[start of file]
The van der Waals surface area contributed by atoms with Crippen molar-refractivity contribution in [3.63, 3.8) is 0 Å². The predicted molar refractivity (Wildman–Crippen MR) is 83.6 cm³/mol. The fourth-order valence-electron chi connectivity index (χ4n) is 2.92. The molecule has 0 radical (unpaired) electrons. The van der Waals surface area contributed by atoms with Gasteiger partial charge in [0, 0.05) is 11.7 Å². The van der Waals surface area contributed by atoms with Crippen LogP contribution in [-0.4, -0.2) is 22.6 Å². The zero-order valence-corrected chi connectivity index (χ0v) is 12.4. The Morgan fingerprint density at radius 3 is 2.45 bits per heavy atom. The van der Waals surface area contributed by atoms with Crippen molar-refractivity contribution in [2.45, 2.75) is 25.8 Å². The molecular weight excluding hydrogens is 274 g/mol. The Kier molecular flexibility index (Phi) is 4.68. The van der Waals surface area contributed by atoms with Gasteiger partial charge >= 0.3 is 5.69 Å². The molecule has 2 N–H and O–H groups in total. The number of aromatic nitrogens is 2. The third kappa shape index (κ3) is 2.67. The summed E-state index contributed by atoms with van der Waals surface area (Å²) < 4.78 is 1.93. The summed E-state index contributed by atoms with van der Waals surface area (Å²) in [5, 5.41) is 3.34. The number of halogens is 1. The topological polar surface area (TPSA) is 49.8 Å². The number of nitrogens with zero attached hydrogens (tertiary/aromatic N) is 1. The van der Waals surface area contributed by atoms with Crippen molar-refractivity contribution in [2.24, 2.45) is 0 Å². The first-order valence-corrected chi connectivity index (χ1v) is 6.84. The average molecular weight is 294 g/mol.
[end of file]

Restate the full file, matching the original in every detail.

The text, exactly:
The van der Waals surface area contributed by atoms with Crippen molar-refractivity contribution in [3.63, 3.8) is 0 Å². The predicted molar refractivity (Wildman–Crippen MR) is 83.6 cm³/mol. The fourth-order valence-electron chi connectivity index (χ4n) is 2.92. The molecule has 0 radical (unpaired) electrons. The van der Waals surface area contributed by atoms with Gasteiger partial charge in [0, 0.05) is 11.7 Å². The van der Waals surface area contributed by atoms with Crippen LogP contribution in [-0.4, -0.2) is 22.6 Å². The zero-order valence-corrected chi connectivity index (χ0v) is 12.4. The Morgan fingerprint density at radius 3 is 2.45 bits per heavy atom. The van der Waals surface area contributed by atoms with Crippen molar-refractivity contribution in [2.45, 2.75) is 25.8 Å². The molecular weight excluding hydrogens is 274 g/mol. The Kier molecular flexibility index (Phi) is 4.68. The van der Waals surface area contributed by atoms with Gasteiger partial charge >= 0.3 is 5.69 Å². The molecule has 2 N–H and O–H groups in total. The number of aromatic nitrogens is 2. The third kappa shape index (κ3) is 2.67. The summed E-state index contributed by atoms with van der Waals surface area (Å²) < 4.78 is 1.93. The summed E-state index contributed by atoms with van der Waals surface area (Å²) in [5, 5.41) is 3.34. The number of halogens is 1. The topological polar surface area (TPSA) is 49.8 Å². The number of nitrogens with zero attached hydrogens (tertiary/aromatic N) is 1. The van der Waals surface area contributed by atoms with Crippen molar-refractivity contribution in [2.24, 2.45) is 0 Å². The first-order valence-corrected chi connectivity index (χ1v) is 6.84. The average molecular weight is 294 g/mol.